The temporal lobe is one of the four lobes of the mammalian brain. It is located on the sides of your cerebral cortex, below the parietal lobe.
Its name is derived from its location being very close to the temples of your head and is responsible for some crucial processes of the human brain.
In this article, you’ll learn about what the temporal lobe’s main function is, what would happen if it was damaged, and whether or not you can live without it.
What Is The Temporal Lobe Definition?
Before we explore the functionality of the temporal lobe, let’s first define precisely what it is.
The temporal lobe is one of the four lobes of the brain. It’s located just behind the frontal lobe and beneath the parietal lobe.
This lobe gets its name from the Latin tempus, meaning time. This lends a hint as to what it is associated in estimating.
What Is The Main Function Of The Temporal Lobe?
Some Of The Main Temporal Lobe Functions Include:
- Auditory Processing
- Language Processing
- Visual Processing
- Emotion Control and Response
- Facial Recognition
The primary auditory cortex is located in the temporal lobe. It receives audio stimuli directly from the ear and sends it further for in-depth processing.
It’s is also responsible for differentiating various types of sounds, which enables us to appreciate music. For example, two different instruments that play the same musical note don’t sound the same to you— you can thank your wonderful lobe for that.
Other Parts Of The Temporal Lobe And Their Functions:
Plays an important role in allowing us to understand speech and sounds.
Uniquely shaped, the hippocamp has the head and body of a horse and the backside of a dolphin. It is responsible for memory processing.
Small and almond-shaped. It is related to emotion, fear, and manages the fight-or-flight reflex.
What Would Happen If The Temporal Lobe Was Damaged?
Since it has a variety of functions that play a major role in sensing and behavior, damage to the temporal lobe can be quite serious. The area of the lobe that’s damaged determines the resulting symptoms.
Damage to the right hemisphere can cause continuous talking, while damage to the left hemisphere can cause a disruption in word recognition.
The reason why Alzheimer’s disease causes memory loss is due to its effects on the hippocampus, part of the temporal lobe.
Other Symptoms From Damage Can Also Cause:
- Short-term memory loss
- Inability to name and recognize objects
- Inability to recognize the faces of familiar people (prosopagnosia).
- Aggressive behavior, and hallucinations
Fact: Damage to a specific part of the left temporal lobe can result in savant syndrome. It is a condition in which an individual demonstrates unusual abilities in a specific niche or subject area. This can include dealing with numbers, playing an instrument, heightened attention, or memory.
What Are The Symptoms Of The Temporal Lobe Damage?
The main symptoms of temporal lobe damage are related to visual and spatial memory, recognizing and categorizing words, hallucinations, and personality changes.
Individuals with damage to that area of the brain may have difficulty recalling faces or objects. Spatial memory loss can prove very problematic in situations where orientation is crucial, for example, while driving or walking.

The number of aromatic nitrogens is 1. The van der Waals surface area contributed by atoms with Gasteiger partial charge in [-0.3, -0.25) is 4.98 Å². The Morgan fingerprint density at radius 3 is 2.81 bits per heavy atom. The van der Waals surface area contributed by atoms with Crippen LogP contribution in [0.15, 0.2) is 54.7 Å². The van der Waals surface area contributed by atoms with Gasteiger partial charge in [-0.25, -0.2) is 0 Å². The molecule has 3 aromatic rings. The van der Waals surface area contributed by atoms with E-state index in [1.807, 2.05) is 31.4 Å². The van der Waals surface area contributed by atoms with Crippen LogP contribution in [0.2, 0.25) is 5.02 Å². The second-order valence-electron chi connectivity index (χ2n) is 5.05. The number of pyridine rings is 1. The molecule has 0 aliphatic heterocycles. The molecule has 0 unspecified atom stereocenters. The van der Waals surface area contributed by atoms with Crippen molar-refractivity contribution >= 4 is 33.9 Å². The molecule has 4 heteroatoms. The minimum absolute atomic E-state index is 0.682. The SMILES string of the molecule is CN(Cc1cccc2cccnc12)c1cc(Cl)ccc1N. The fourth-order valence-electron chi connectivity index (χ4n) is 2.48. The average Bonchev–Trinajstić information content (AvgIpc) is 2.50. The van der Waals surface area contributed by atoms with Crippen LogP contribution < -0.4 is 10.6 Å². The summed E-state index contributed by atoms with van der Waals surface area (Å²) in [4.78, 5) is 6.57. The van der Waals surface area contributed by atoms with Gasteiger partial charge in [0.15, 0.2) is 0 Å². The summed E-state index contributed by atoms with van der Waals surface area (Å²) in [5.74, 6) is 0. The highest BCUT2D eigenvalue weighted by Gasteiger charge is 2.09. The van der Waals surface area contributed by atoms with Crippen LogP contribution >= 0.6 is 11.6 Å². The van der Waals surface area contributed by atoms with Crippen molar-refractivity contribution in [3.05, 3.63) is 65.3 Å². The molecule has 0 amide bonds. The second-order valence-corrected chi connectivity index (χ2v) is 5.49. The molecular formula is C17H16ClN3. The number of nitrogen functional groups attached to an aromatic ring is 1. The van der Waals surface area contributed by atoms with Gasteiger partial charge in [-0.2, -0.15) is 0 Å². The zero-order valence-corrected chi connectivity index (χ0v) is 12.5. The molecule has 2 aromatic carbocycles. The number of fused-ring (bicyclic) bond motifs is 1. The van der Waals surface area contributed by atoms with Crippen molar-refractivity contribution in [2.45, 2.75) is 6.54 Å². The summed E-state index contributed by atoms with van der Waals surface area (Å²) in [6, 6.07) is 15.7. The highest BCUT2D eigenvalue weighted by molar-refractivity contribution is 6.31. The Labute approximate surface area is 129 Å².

Long-term memory impairment can cause “holes” in the person’s perception of him/herself causing them to behave strangely. In some cases, patients may forget things about themselves and become confused or aggressive.
Temporal lobe hallucinations are the most common form of hallucination, but they’re quite complex since that part of your brain deals with all of your senses. This means these hallucinations are multi-sensory experiences.
Can You Live Without A Temporal Lobe?
Theoretically speaking, you can live without your temporal lobe, but it will in most cases cause a disruption in your daily life.
There is a type of surgery called a lobectomy, in which a part of a person’s temporal lobe is removed. However, this should not be the first go-to solution, and usually isn’t.
Doctors and patients opt for a lobectomy only when epileptic seizures are so severe that they are a big danger to the patient’s life.
Recovery from this form of surgery is challenging for both the patient and the patient’s family. A person without part of their temporal lobe may suddenly stop recognizing their family, or display any of the other symptoms mentioned above.
Thankfully, lobectomy surgeries are rare. Why? Because the brain has the capacity to heal itself.
Through neurogenesis and neuroplasticity, we can grow older but we can actually grow better. We can grow new brain cells and new connections and do things that are extraordinary.—Jim Kwik, the Author of Mindavalley’s Superbrain Quest
Why Do They Say Fear Lies Deep Within Your Mind?
Another interesting fact is about the more well-known structure, the amygdala, located within the depths of the anterior-inferior temporal lobe.
According to an interview with Dr. Rahul Jandial, a neurosurgeon and scientist at City of Hope Cancer Center in Los Angeles, California, stated that you can surgically remove one part of your temporal lobe as part of a brain surgery called selective amygdalohippocampectomy.
Now that is a mouth full!
In fact, a study conducted on animals that had their amygdala removed showed that they live normal lives except for one notable new development: They don’t feel fear. Hence why it’s referred to as the fear factor of the brain.